Meanwhile, Trinity Mirror fell 2 per cent or 0.75p to 36p. Legal & Genera l slashed its stake to below 5 per cent ahead of next month's annual general meeting, where the chief executive, Sly Bailey, faces a vote on her remuneration. The shares are now down more than two-thirds since their peak last autumn.

Start your day with The Independent, sign up for daily news emails
PROMOTED VIDEO
ebooks
ebooksA special investigation by Andy McSmith
Latest stories from i100
Have you tried new the Independent Digital Edition apps?
Independent Dating
and  

By clicking 'Search' you
are agreeing to our
Terms of Use.

iJobs Job Widget
iJobs Money & Business

Recruitment Genius: Compliance Assistant

£13000 per annum: Recruitment Genius: This Pension Specialist was established ...

Ashdown Group: Market Research Executive

£23000 - £26000 per annum + Benefits: Ashdown Group: Market Research Executive...

Recruitment Genius: Technical Report Writer

£25000 - £35000 per annum: Recruitment Genius: A Technical Report Writer is re...

MBDA UK Ltd: Indirect Procurement Category Manager

Competitive salary & benefits!: MBDA UK Ltd: MBDA UK LTD Indirect Procurement...

Day In a Page

Isis hostage crisis: The prisoner swap has only one purpose for the militants - recognition its Islamic State exists and that foreign nations acknowledge its power

Isis hostage crisis

The prisoner swap has only one purpose for the militants - recognition its Islamic State exists and that foreign nations acknowledge its power, says Robert Fisk
Homeless Veterans appeal: ‘If you’re hard on the world you are hard on yourself’

Homeless Veterans appeal: ‘If you’re hard on the world you are hard on yourself’

Maverick artist Grayson Perry backs our campaign
11 best winter skin treats

Give your moisturiser a helping hand: 11 best winter skin treats

Get an extra boost of nourishment from one of these hard-working products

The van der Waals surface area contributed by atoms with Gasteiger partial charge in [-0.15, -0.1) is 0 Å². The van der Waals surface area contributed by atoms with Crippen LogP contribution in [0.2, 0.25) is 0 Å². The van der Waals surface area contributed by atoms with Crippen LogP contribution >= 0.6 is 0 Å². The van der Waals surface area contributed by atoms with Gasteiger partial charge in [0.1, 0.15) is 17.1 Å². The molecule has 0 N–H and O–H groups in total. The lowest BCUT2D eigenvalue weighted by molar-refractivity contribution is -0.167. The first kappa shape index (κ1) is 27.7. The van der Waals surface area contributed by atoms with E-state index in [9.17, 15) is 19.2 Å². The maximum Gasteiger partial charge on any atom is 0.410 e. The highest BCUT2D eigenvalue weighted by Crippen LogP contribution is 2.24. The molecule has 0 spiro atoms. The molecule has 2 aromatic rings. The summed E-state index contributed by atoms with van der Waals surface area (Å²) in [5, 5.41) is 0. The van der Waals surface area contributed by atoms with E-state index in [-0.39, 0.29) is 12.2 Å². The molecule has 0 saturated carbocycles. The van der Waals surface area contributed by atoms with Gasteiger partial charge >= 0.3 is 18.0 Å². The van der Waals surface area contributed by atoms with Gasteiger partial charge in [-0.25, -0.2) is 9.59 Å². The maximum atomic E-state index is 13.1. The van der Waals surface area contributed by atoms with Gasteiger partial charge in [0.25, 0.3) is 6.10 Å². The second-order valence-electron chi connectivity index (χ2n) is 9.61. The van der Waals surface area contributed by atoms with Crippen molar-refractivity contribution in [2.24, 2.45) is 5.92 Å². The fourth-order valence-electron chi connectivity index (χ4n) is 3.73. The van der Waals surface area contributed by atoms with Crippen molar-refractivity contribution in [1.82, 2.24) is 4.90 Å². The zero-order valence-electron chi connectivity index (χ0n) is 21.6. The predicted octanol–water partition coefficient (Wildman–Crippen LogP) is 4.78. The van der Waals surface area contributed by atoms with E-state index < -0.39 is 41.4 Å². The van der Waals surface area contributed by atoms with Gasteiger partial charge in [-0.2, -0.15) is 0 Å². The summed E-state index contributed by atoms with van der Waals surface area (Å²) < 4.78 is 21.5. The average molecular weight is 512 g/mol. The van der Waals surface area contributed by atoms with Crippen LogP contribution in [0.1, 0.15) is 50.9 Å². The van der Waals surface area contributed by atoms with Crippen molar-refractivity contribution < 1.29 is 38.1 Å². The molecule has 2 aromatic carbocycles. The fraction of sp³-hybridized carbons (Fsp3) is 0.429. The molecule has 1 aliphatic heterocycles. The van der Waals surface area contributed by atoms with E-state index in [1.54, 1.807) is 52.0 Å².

Isis hostage crisis: Militant group stands strong as its numerous enemies fail to find a common plan to defeat it

Isis stands strong as its numerous enemies fail to find a common plan to defeat it

The jihadis are being squeezed militarily and economically, but there is no sign of an implosion, says Patrick Cockburn
Virtual reality thrusts viewers into the frontline of global events - and puts film-goers at the heart of the action

Virtual reality: Seeing is believing

Virtual reality thrusts viewers into the frontline of global events - and puts film-goers at the heart of the action
Homeless Veterans appeal: MP says Coalition ‘not doing enough’

Homeless Veterans appeal

MP says Coalition ‘not doing enough’ to help
Larry David, Steve Coogan and other comedians share stories of depression in new documentary

Comedians share stories of depression

The director of the new documentary, Kevin Pollak, tells Jessica Barrett how he got them to talk
Has The Archers lost the plot with it's spicy storylines?

Has The Archers lost the plot?

A growing number of listeners are voicing their discontent over the rural soap's spicy storylines; so loudly that even the BBC's director-general seems worried, says Simon Kelner
English Heritage adds 14 post-war office buildings to its protected lists

14 office buildings added to protected lists

Christopher Beanland explores the underrated appeal of these palaces of pen-pushing
Human skull discovery in Israel proves humans lived side-by-side with Neanderthals

Human skull discovery in Israel proves humans lived side-by-side with Neanderthals

Scientists unearthed the cranial fragments from Manot Cave in West Galilee
World War Z author Max Brooks honours WW1's Harlem Hellfighters in new graphic novel

Max Brooks honours Harlem Hellfighters

The author talks about race, legacy and his Will Smith film option to Tim Walker
Why the league system no longer measures up

League system no longer measures up

Jon Coles, former head of standards at the Department of Education, used to be in charge of school performance rankings. He explains how he would reform the system
Valentine's Day cards: 5 best online card shops

Don't leave it to the petrol station: The best online card shops for Valentine's Day

Can't find a card you like on the high street? Try one of these sites for individual, personalised options, whatever your taste
Diego Costa: Devil in blue who upsets defences is a reminder of what Liverpool have lost

Devil in blue Costa is a reminder of what Liverpool have lost

The Reds are desperately missing Luis Suarez, says Ian Herbert
Ashley Giles: 'I'll watch England – but not as a fan'

Ashley Giles: 'I'll watch England – but not as a fan'

Former one-day coach says he will ‘observe’ their World Cup games – but ‘won’t be jumping up and down’